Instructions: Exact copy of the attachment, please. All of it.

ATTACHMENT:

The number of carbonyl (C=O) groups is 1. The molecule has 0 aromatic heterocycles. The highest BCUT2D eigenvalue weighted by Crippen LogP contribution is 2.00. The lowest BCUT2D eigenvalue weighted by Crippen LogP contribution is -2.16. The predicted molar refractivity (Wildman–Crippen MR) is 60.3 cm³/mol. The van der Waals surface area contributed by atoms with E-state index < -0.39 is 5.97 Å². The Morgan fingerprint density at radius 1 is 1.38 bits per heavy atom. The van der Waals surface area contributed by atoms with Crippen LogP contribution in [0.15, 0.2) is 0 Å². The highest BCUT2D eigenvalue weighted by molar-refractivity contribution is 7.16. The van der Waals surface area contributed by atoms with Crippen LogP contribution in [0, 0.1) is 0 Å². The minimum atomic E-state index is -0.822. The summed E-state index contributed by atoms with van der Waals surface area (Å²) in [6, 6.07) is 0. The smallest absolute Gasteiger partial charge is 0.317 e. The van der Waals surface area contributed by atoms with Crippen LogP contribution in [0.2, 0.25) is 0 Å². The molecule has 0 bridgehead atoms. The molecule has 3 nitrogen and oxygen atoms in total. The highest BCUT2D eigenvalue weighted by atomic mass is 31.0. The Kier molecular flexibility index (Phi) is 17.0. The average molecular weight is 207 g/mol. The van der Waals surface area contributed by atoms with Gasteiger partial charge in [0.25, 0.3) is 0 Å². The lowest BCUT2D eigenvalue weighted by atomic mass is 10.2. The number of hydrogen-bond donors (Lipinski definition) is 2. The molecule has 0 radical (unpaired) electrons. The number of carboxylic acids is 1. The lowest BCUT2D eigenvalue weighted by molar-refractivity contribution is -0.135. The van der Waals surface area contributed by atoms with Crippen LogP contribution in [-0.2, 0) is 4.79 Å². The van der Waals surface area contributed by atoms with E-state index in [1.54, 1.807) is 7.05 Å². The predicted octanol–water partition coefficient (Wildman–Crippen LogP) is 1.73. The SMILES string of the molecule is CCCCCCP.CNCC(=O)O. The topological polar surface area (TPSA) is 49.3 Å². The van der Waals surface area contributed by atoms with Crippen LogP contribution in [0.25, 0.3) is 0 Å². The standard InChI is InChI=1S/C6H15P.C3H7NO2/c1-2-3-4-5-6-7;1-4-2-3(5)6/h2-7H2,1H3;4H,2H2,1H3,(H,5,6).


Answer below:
The number of carbonyl (C=O) groups is 1. The molecule has 0 aromatic heterocycles. The highest BCUT2D eigenvalue weighted by Crippen LogP contribution is 2.00. The lowest BCUT2D eigenvalue weighted by Crippen LogP contribution is -2.16. The predicted molar refractivity (Wildman–Crippen MR) is 60.3 cm³/mol. The van der Waals surface area contributed by atoms with E-state index < -0.39 is 5.97 Å². The Morgan fingerprint density at radius 1 is 1.38 bits per heavy atom. The van der Waals surface area contributed by atoms with Crippen LogP contribution in [0.15, 0.2) is 0 Å². The highest BCUT2D eigenvalue weighted by molar-refractivity contribution is 7.16. The van der Waals surface area contributed by atoms with Crippen LogP contribution in [0, 0.1) is 0 Å². The minimum atomic E-state index is -0.822. The summed E-state index contributed by atoms with van der Waals surface area (Å²) in [6, 6.07) is 0. The smallest absolute Gasteiger partial charge is 0.317 e. The van der Waals surface area contributed by atoms with Crippen LogP contribution in [0.2, 0.25) is 0 Å². The molecule has 0 bridgehead atoms. The molecule has 3 nitrogen and oxygen atoms in total. The highest BCUT2D eigenvalue weighted by atomic mass is 31.0. The Kier molecular flexibility index (Phi) is 17.0. The average molecular weight is 207 g/mol. The van der Waals surface area contributed by atoms with Gasteiger partial charge in [0.25, 0.3) is 0 Å². The lowest BCUT2D eigenvalue weighted by atomic mass is 10.2. The number of hydrogen-bond donors (Lipinski definition) is 2. The molecule has 0 radical (unpaired) electrons. The number of carboxylic acids is 1. The lowest BCUT2D eigenvalue weighted by molar-refractivity contribution is -0.135. The van der Waals surface area contributed by atoms with Crippen LogP contribution in [-0.2, 0) is 4.79 Å². The van der Waals surface area contributed by atoms with E-state index in [1.54, 1.807) is 7.05 Å². The predicted octanol–water partition coefficient (Wildman–Crippen LogP) is 1.73. The SMILES string of the molecule is CCCCCCP.CNCC(=O)O. The topological polar surface area (TPSA) is 49.3 Å². The van der Waals surface area contributed by atoms with Crippen LogP contribution in [0.25, 0.3) is 0 Å². The standard InChI is InChI=1S/C6H15P.C3H7NO2/c1-2-3-4-5-6-7;1-4-2-3(5)6/h2-7H2,1H3;4H,2H2,1H3,(H,5,6).